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COX’S BAZAR & YANGON |
Dozens of Rohingya Muslim families on a list of refugees set to be repatriated to Myanmar later this week have fled from camps in Bangladesh where they were living, a Rohingya leader said, even as Myanmar prepares to begin receiving them.
“Most of the people on the list have fled to avoid being repatriated,” said Abdus Salam, a Rohingya leader at the Jamtoli camp, some 40 km (25 miles) southeast of Cox’s Bazar in Bangladesh, adding most have fled to other neighbouring camps to avoid being detected and forced to return against their will.
Bangladesh and Myanmar agreed in late October to begin repatriation of hundreds of thousands of Rohingya refugees who fled Myanmar to escape an army crackdown, even though the United Nations’ refugee agency and aid groups say doubts persist about their safety and conditions in Myanmar should they return.
The repatriation of the first batch of 2,000 refugees is set to officially begin on Nov. 15 and officials in Myanmar said that they were ready to begin receiving refugees this week.
“It depends on the other country, whether this will actually happen or not,” Win Myat Aye, Myanmar’s Minister for Social Welfare and Resettlement, told a news conference, referring to Bangladesh. “But we must be ready from our side. We have done that.”
Last week, more than 20 individuals on the list of potential returnees submitted by Bangladesh — they would refuse to return to Myanmar’s western Rakhine state, from where they fled, saying that they were terrified.
Bangladesh has said it would not force anyone to return and has asked the United Nations High Commissioner for Refugees (UNHCR) to verify whether those shortlisted are willing to go back.
Firas Al–Khateeb, a UNHCR representative in Bangladesh, told that this effort had not yet begun.
Repatriation of the first batch of 2,000 refugees is set to officially begin on Nov. 15 and officials in Myanmar said that they were ready to begin receiving refugees this week
“People are so afraid of being identified, they are avoiding Friday prayers at the mosque,” said one refugee, who has fled with his family from Jamtoli to the large Bangladesh to evade repatriation.
The United Nations has said conditions are not yet safe for the refugees to go back, in part because Myanmar Buddhists have been protesting against the return of Rohingya.
The UNHCR said that refugees should be allowed to go and see the conditions in Myanmar before they decide whether to return.
Abul Kalam, Bangladesh Relief and Repatriation Commissioner, said he was hopeful the process could begin on Thursday.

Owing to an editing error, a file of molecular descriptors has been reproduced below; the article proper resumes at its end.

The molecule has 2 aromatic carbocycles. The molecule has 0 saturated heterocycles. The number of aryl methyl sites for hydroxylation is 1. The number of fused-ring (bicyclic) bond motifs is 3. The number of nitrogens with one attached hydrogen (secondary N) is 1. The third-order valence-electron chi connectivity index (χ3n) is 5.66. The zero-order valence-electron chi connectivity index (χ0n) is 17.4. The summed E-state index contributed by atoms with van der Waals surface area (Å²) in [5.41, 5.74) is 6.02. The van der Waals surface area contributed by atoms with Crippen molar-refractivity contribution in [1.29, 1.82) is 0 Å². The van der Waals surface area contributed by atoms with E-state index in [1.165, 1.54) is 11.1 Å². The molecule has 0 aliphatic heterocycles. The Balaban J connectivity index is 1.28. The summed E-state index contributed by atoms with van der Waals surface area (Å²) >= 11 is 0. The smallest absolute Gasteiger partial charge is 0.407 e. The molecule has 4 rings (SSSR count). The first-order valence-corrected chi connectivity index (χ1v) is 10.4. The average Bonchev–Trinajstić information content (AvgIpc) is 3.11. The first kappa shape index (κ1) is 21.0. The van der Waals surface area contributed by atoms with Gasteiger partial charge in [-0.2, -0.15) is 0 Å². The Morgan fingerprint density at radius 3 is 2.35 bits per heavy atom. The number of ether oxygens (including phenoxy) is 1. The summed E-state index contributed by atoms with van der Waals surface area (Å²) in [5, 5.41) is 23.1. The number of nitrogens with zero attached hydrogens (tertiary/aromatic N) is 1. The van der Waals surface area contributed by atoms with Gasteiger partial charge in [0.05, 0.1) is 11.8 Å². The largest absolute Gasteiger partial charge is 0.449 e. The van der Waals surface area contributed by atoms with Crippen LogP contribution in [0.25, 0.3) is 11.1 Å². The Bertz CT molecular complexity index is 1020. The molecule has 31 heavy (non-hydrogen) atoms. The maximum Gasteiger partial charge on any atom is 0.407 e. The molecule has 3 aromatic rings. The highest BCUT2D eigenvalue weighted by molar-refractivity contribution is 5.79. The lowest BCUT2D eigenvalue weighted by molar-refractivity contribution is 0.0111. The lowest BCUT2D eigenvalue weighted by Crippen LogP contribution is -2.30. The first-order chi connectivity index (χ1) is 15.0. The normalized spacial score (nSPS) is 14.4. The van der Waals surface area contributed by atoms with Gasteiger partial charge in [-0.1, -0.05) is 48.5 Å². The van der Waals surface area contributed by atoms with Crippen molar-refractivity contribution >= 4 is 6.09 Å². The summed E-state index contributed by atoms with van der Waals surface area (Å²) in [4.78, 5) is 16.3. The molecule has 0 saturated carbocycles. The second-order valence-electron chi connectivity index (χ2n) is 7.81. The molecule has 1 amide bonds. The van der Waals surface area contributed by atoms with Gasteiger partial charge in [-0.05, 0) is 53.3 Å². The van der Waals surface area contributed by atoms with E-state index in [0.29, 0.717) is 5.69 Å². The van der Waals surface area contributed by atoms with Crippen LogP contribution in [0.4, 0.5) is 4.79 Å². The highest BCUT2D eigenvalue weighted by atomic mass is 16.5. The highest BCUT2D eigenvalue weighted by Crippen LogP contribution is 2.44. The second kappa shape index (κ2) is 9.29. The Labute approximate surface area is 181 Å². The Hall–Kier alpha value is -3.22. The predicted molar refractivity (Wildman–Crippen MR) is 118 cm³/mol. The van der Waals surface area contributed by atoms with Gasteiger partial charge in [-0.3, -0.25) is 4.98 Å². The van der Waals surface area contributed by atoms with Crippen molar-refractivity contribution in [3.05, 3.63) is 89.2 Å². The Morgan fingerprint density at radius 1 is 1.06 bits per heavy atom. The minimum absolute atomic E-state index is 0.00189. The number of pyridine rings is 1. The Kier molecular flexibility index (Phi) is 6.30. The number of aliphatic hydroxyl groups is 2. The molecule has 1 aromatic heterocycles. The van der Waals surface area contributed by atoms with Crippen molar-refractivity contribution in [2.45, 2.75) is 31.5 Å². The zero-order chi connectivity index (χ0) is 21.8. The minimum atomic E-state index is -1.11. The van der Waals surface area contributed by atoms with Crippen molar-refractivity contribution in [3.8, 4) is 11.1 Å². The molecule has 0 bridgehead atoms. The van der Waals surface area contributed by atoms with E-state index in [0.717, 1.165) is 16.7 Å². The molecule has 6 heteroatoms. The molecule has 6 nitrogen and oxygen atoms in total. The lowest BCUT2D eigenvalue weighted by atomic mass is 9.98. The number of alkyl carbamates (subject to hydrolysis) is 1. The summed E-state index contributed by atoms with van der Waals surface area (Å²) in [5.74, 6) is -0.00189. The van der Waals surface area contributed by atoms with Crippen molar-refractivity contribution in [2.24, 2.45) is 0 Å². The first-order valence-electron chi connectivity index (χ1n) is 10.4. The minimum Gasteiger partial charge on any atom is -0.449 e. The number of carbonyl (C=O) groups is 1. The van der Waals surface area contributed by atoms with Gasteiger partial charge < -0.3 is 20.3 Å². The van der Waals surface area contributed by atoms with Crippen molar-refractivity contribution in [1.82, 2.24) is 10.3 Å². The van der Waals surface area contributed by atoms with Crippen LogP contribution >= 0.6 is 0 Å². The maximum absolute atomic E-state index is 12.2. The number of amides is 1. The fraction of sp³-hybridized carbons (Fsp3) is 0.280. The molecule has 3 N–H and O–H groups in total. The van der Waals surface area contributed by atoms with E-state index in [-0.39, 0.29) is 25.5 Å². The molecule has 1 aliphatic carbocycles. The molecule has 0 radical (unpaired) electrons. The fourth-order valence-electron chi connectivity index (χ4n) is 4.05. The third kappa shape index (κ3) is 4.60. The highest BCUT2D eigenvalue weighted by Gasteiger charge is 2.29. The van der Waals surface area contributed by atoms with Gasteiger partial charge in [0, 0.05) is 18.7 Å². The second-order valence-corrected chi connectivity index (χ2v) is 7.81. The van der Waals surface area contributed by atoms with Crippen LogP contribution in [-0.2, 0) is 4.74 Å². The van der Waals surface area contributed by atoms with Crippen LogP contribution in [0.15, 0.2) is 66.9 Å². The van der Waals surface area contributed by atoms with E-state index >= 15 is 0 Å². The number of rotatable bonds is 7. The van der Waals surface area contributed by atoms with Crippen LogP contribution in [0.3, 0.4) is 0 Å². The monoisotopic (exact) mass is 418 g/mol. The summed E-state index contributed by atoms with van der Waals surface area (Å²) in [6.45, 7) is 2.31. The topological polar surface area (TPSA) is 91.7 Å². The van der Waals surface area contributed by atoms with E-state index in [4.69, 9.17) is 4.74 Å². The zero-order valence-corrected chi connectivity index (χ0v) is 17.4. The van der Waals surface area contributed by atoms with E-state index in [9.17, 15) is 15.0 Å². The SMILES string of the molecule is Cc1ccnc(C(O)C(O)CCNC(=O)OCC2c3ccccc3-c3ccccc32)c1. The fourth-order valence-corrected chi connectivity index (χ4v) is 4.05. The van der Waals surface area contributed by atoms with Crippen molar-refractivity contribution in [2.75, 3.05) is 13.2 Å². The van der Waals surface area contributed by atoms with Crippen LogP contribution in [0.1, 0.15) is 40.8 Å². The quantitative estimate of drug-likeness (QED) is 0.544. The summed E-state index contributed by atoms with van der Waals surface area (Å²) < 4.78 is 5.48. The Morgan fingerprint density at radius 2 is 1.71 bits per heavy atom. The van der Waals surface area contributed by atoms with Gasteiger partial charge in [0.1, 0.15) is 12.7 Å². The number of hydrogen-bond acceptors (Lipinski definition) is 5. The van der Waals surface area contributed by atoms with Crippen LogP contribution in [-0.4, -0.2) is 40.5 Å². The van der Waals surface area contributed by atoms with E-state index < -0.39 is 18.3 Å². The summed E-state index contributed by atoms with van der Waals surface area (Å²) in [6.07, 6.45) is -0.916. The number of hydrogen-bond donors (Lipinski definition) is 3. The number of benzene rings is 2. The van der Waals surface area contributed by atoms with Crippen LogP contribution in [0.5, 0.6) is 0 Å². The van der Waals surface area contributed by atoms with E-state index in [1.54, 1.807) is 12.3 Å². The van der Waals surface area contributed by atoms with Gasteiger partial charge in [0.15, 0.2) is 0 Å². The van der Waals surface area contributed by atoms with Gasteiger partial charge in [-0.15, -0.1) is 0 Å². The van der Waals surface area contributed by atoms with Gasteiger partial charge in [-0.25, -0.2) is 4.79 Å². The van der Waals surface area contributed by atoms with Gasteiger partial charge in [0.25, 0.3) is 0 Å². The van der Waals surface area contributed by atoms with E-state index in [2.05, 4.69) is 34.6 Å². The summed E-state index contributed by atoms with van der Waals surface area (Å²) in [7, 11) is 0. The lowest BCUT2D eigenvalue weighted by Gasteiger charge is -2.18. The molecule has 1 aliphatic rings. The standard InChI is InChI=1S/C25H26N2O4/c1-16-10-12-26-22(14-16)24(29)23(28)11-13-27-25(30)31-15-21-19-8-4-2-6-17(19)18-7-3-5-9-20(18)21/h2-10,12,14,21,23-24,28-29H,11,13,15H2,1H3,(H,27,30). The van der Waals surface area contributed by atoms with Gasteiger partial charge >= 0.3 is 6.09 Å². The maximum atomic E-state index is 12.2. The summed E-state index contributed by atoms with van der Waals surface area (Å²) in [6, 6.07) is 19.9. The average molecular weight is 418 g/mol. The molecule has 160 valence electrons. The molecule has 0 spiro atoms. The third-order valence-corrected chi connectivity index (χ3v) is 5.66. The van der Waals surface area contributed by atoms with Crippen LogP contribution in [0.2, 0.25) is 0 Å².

“The return will be voluntary. Nobody will be forced to go back,” Kalam told.
More than 700,000 Rohingya Muslims fled the sweeping army crackdown in Myanmar last year. They say soldiers and local Buddhists massacred families, burned hundreds of villages, and carried out gang rapes. UN–mandated investigators have accused the army of “genocidal intent” and ethnic cleansing.
Myanmar denies almost all of the allegations, saying security forces were battling terrorists. Attacks by Rohingya insurgents calling themselves the Arakan Rohingya Salvation Army preceded the crackdown.
Bangladesh has said it would not force anyone to return and has asked the United Nations High Commissioner for Refugees (UNHCR) to verify whether those shortlisted are willing to go back. Firas Al–Khateeb, a UNHCR representative in Bangladesh, told that this effort had not yet begun
The UNHCR called for Myanmar to allow Rohingya refugees to visit their places of origin or resettlement sites to make their own “independent assessment of whether they feel they can return there in safety and dignity”.
“Myanmar authorities should allow these refugees to undertake such go–and–see visits without prejudice to their right to return at a later date,” the UNHCR said in a statement.
Meanwhile, Myanmar minister Win Myat Aye said preparations had been made for 2,251 people to be transported to two transit centres by boat on Thursday, while a second group of 2,095 could follow later by road.
Once processed, they would be sent to another centre where they would be housed, fed, and asked to build homes via cash–for–work schemes.
Returnees would only be allowed to travel within Maungdaw township, one of the three areas they fled, and only if they accepted National Verification Cards, an identity document most Rohingya reject because they say it brands them as foreigners.
Many Rohingya, who have been left stateless, oppose going back without guarantees of citizenship and freedom of movement. ■